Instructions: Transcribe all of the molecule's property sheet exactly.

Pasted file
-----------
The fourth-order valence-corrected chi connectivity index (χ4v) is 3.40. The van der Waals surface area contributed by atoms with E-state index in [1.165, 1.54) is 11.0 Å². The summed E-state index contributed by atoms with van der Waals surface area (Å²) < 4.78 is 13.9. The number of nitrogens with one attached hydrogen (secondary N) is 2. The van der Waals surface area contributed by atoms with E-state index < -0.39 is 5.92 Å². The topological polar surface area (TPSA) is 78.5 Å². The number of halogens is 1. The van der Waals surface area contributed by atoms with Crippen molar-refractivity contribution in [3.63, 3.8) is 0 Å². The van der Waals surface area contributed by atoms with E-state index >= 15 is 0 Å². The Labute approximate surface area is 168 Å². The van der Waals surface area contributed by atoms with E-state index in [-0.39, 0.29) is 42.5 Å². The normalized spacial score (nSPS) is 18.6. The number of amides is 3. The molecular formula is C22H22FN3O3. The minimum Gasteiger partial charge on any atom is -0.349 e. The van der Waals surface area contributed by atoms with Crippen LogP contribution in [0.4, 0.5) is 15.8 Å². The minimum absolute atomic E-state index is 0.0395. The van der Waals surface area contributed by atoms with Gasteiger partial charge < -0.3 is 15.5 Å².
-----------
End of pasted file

The fourth-order valence-corrected chi connectivity index (χ4v) is 3.40. The van der Waals surface area contributed by atoms with E-state index in [1.165, 1.54) is 11.0 Å². The summed E-state index contributed by atoms with van der Waals surface area (Å²) < 4.78 is 13.9. The number of nitrogens with one attached hydrogen (secondary N) is 2. The van der Waals surface area contributed by atoms with E-state index < -0.39 is 5.92 Å². The topological polar surface area (TPSA) is 78.5 Å². The number of halogens is 1. The van der Waals surface area contributed by atoms with Crippen molar-refractivity contribution in [3.63, 3.8) is 0 Å². The van der Waals surface area contributed by atoms with E-state index >= 15 is 0 Å². The Labute approximate surface area is 168 Å². The van der Waals surface area contributed by atoms with E-state index in [-0.39, 0.29) is 42.5 Å². The normalized spacial score (nSPS) is 18.6. The number of amides is 3. The molecular formula is C22H22FN3O3. The minimum Gasteiger partial charge on any atom is -0.349 e. The van der Waals surface area contributed by atoms with Crippen LogP contribution in [0.4, 0.5) is 15.8 Å². The minimum absolute atomic E-state index is 0.0395. The van der Waals surface area contributed by atoms with Gasteiger partial charge < -0.3 is 15.5 Å².